MRS. PRESIDENT—LADIES AND GENTLEMEN: Although from my appearance on this platform several times this evening it might be inferred that I am prepared to take a leading part in the proceedings. —I am not in circumstances to speak. I am out of practice, not having been in the lecture field for some time. It is three years since I have been on the stage until to-day. I have never been able to deliver extempore on the stage, for like the schoolboy, who knows his speech before going on the stage, but when there forgets it all. However, I have here an address written, and if you feel like listening to the reading from manuscript, I shall read it. —Mr. O’Conner, in his able speech this morning, said it was necessary that we should meet and fairly answer the objections urged. What I shall say will be in regard to the objections to this question.

Mrs. Bloomer here produced a huge roll of manuscript and read an article, which we omit for want of space. The arguments embodied in the article were those most generally advanced by the advocates of womans suffrage.

At the close of Mrs. Bloomer’s article repeated calls were made for Mrs. Adams of Dubuque who at length came forward and made a few remarks detailing a conversation that took place two years ago in Galena Ill. in which she had answered objections to women going into public life. Her remarks were quite to the point and received a hearty endorsement from a majority of those present.

Mr. Myers Editor of the Wapello Republican, was then called for but declined making any formal address and excused himself in a few remarks expressing his entire sympathy with the movement and a hope that it would succeed,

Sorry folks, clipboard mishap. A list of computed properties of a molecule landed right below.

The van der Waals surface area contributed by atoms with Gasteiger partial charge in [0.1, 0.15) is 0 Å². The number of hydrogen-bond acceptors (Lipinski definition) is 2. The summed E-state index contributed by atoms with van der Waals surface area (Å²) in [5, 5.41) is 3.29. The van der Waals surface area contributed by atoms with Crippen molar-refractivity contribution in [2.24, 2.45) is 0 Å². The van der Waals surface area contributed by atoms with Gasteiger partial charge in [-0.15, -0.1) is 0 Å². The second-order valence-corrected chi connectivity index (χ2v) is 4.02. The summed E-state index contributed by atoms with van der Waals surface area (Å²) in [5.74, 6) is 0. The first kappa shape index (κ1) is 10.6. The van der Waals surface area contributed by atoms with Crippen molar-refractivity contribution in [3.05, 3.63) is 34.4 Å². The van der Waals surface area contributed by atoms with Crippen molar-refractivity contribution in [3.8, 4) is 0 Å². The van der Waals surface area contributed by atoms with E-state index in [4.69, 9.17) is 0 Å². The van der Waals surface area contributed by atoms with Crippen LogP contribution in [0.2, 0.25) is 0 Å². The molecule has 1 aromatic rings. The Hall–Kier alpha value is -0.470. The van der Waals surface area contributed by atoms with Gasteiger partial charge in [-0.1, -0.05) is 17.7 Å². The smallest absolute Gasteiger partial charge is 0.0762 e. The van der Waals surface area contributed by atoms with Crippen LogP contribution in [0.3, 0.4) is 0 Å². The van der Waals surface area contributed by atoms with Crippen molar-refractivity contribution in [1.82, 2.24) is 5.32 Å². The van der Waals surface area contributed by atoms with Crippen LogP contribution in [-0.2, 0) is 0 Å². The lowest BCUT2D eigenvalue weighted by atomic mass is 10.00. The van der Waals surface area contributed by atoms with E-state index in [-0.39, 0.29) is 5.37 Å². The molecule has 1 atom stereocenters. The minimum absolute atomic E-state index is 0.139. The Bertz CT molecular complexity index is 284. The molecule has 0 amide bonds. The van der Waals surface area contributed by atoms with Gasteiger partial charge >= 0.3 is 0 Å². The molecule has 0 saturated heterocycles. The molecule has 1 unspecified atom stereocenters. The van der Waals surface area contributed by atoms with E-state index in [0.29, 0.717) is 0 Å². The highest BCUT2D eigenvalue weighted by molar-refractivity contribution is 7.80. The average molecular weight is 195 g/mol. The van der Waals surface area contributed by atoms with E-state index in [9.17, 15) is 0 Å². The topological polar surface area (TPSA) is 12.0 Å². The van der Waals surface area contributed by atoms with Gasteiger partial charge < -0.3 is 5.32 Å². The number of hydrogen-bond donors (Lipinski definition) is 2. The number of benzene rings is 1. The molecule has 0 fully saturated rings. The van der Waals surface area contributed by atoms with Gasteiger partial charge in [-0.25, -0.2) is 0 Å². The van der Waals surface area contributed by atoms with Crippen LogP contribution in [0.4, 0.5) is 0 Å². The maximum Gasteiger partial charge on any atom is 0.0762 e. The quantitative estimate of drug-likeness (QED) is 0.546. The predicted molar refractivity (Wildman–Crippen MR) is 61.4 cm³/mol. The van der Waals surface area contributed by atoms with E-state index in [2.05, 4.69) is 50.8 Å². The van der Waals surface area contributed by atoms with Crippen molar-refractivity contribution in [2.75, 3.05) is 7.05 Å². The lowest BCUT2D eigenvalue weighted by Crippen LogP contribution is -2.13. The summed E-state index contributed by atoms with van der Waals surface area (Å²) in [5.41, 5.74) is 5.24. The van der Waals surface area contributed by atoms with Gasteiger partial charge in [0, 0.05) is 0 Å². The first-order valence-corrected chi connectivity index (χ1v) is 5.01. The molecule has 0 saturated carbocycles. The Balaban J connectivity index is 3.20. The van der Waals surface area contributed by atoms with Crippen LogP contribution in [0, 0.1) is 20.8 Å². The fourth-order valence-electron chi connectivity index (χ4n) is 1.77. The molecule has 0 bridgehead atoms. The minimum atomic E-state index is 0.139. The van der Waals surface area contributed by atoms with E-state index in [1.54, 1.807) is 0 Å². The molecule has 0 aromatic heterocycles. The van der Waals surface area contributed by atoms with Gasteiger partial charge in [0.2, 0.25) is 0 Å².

In answer to a similar call Mr. A.P. Lowry of Marshall Co. said;

As far as making public speeches and addressing audiences is concerned, it is something I know nothing about. I am in entire sympathy with the movement, and look forward to the time when our end shall be accomplished. It has been said to me by those who oppose the movement that women do not want to vote. How do they know! Has the ballot been offered to them? They have never had a chance to express themselves. I would like to have the thing voted on, and propose to test the matter here in this assembly to-night. I want those that are in favor of the movement to rise, [Here a majority of the audience stood up] Those opposed will rise to their feet, [A small number rose] Now this is just what I wanted to see, to have an expression and have the expression here. We have ladies and gentlemen present that are opposed to this movement and it would be well to listen to their objections. I hope an opportunity will be given them to speak.

In accordance with these invitations Dr. Cooper was loudly called for. He rose in compliance with the numerous calls but entered into no lengthy argument why the right of suffrage should not be made universal. His remarks were of a general nature, made more in a spirit of inquiry and doubt than opposition. Mrs. Cutler was then invited to address the assembly and spoke as follows:


MRS. PRESIDENT—LADIES AND GENTLEMEN I do not propose to detain you a long time but it seems well to me that we should say something upon the educational questions of the day.